In lieu of an abstract, here is a brief excerpt of the content:

Reviewed by:
  • Aboriginal Canada Revisited
  • Heather Devine (bio)
Kerstin Knopf , editor. Aboriginal Canada Revisited. University of Ottawa Press. xii, 424. $45.00

Academic publishers have distanced themselves largely from the production of conference proceedings and Festschrifts because of the shortcomings characteristic of these volumes. The former are often unfocused thematically, featuring, as they do, the diverse contributions from several conference sessions. Both types of anthology may be uneven in quality, featuring the work of both neophytes and seasoned researchers side by side. And both run the risk of becoming dated upon release, because of the logistical issues associated with editing the work of several different authors that must be resolved before publication. However, these works also contain nuggets of gold that might be lost without careful reading, and Aboriginal Canada Revisited is no exception.

This anthology comprises the conference proceedings from the third Interdisciplinary Graduate Studies Symposium entitled 'Aboriginal Peoples in Canada in the 21st Century,' which was held in April 2005 at the University of Greifswalf, Germany. The conference theme, as the title suggests, focuses on continuity and change. More specifically, the anthology sets out to address the following questions: How much has the status of Aboriginal peoples within the nation and their relation to mainstream Canada changed? How much have Aboriginal people been able to decolonize Canadian institutions and public discourses? What has been achieved on the way toward emancipation of Aboriginal Canada? The volume serves a second, but no less important, purpose, in that its publication is also intended to honour the career of German scholar Helmut Lutz, an internationally known pioneer in Aboriginal cultural studies and literary criticism.

While the questions themselves suggest a certain bias to the volume from the outset, portions of Kerstin Knopf's introductory chapter might appear to confirm the view that social and economic conditions in 'Aboriginal Canada' have progressed very little over the last few decades. Despite the availability of more recent (and more positive) statistical data as cited in her bibliography, the editor chooses to emphasize figures cited from the Royal Commission on Aboriginal Peoples (1996), which present a depressing and dated snapshot of life.

Fortunately the essays that follow provide much clearer, if sometimes uneven, snapshots of the situation. The contributions have been divided into five sections: 'Health, Social Issues, and Politics,' 'Education,' 'Imagining and Imaging the "Indian,"' 'Literature,' and 'Print Media and [End Page 553] Film.' There are fifteen essays in this collection, all of which have something unique to offer. However, like all anthologies, certain sections are perhaps more engaging than others, depending one one's personal interests. Rather than attempt to discuss every single essay in this anthology, I have chosen to focus on one section - 'Imaging and Imagining the Indian' - that stood out for me.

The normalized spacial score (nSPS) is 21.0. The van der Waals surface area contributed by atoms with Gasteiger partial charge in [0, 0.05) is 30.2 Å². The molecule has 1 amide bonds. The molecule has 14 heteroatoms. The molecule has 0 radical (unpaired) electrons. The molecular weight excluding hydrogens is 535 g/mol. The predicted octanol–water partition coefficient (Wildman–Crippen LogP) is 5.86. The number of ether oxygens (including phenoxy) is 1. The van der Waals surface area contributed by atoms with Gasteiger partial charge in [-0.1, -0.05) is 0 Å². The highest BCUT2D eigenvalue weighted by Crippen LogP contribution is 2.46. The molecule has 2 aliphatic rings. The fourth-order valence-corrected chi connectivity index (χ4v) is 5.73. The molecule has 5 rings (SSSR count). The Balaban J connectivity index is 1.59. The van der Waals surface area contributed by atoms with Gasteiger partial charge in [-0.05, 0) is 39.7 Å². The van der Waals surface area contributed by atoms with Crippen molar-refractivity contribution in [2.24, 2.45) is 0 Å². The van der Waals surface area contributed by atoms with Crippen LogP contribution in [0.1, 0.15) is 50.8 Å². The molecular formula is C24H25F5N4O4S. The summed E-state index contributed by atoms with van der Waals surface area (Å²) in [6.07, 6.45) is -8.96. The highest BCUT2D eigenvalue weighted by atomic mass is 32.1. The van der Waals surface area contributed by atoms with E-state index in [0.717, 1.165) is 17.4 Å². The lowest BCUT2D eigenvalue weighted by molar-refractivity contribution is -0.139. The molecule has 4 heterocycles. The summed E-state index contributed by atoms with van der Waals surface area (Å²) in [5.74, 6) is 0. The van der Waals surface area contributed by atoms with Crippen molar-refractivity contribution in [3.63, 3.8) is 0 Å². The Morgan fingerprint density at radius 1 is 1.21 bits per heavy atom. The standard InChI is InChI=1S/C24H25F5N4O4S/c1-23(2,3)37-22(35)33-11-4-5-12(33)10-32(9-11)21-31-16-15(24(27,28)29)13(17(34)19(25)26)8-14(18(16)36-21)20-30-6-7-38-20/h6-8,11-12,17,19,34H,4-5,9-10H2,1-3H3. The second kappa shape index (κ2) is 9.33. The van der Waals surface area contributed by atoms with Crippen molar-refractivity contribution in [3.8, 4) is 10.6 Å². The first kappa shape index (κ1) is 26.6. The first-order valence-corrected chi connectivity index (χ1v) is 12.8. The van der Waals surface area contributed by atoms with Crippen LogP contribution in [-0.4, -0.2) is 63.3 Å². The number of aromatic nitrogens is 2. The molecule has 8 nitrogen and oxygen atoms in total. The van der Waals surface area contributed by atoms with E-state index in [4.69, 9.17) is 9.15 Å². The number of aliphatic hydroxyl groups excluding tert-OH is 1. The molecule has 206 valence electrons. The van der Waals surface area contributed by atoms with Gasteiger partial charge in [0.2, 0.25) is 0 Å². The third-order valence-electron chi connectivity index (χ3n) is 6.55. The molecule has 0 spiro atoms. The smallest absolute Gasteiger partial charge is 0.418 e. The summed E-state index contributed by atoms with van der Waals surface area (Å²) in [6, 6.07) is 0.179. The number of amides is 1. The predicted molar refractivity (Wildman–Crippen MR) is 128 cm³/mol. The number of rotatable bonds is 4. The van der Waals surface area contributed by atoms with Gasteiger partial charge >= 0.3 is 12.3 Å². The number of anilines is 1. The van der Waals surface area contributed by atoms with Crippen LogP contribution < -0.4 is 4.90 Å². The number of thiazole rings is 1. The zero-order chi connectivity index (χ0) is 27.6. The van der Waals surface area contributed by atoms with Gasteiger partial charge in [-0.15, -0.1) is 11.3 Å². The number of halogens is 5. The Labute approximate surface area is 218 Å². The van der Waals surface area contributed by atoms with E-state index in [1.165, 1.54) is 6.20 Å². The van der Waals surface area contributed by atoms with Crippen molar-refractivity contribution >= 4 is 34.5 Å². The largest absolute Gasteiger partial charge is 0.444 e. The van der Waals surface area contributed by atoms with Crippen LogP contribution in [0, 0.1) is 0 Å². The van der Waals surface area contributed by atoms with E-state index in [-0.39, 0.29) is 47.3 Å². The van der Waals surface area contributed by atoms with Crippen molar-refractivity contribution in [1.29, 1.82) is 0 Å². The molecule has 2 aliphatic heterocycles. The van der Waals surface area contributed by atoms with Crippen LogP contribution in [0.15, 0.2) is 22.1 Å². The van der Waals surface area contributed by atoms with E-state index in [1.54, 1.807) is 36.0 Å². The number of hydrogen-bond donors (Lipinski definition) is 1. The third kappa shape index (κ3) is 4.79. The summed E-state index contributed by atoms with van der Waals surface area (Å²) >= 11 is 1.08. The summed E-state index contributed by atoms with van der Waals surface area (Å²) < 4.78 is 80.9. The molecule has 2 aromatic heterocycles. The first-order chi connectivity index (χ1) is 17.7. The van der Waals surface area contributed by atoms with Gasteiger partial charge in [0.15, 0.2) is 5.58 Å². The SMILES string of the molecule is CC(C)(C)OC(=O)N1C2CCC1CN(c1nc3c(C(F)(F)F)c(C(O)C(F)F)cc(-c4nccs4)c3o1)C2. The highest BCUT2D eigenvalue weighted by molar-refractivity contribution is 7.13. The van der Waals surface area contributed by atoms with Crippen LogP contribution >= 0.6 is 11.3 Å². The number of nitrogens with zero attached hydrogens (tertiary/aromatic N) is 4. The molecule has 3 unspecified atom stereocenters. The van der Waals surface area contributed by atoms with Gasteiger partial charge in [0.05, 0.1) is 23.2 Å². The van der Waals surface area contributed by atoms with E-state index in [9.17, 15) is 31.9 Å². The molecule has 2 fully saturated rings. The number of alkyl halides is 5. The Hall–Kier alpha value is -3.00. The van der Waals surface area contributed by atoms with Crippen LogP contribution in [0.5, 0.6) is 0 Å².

Geneviève Susemihl's 'The Imaginary Indian in German Children's Non-Fictional Literature' provides a perceptive glimpse into the persistence of stereotypic images of Aboriginal people among German youth, arriving at the regretful conclusion that the traditional, nostalgic stereotypes of the past have now been replaced by more modern, dysfunctional notions of aboriginality. This is followed by Siobhán Smith's 'The Art of Exclusion: The Status of Aboriginal Art in the McMichael Canadian Art Collection,' which examines the decades-long struggles over the collection mandate of Ontario's McMichael Canadian Art Collection. This is a fascinating morality tale of wealthy patrons, Canadian art history, government legislation, and aesthetic racism all rolled into one.

As mentioned earlier, it is hard to develop an anthology of such broad thematic scope and maintain a consistently high standard throughout. Some additions to this collection would have enhanced the overall quality. For example, a commissioned essay dealing with the Kelowna Accord, to be included at the conclusion of the volume, would have provided a timely update to several of the works in the anthology, as would an article devoted to the 2008 official federal government apology for residential school abuse. A cursory review of the catalogues of the major Canadian academic publishers, particularly UBC Press, would have identified a number of current books that should have been included in the citations of these articles (Richard Daly's Our Box Was Full: An...


Additional Information

Print ISSN
pp. 553-554
Launched on MUSE
Open Access
Back To Top

This website uses cookies to ensure you get the best experience on our website. Without cookies your experience may not be seamless.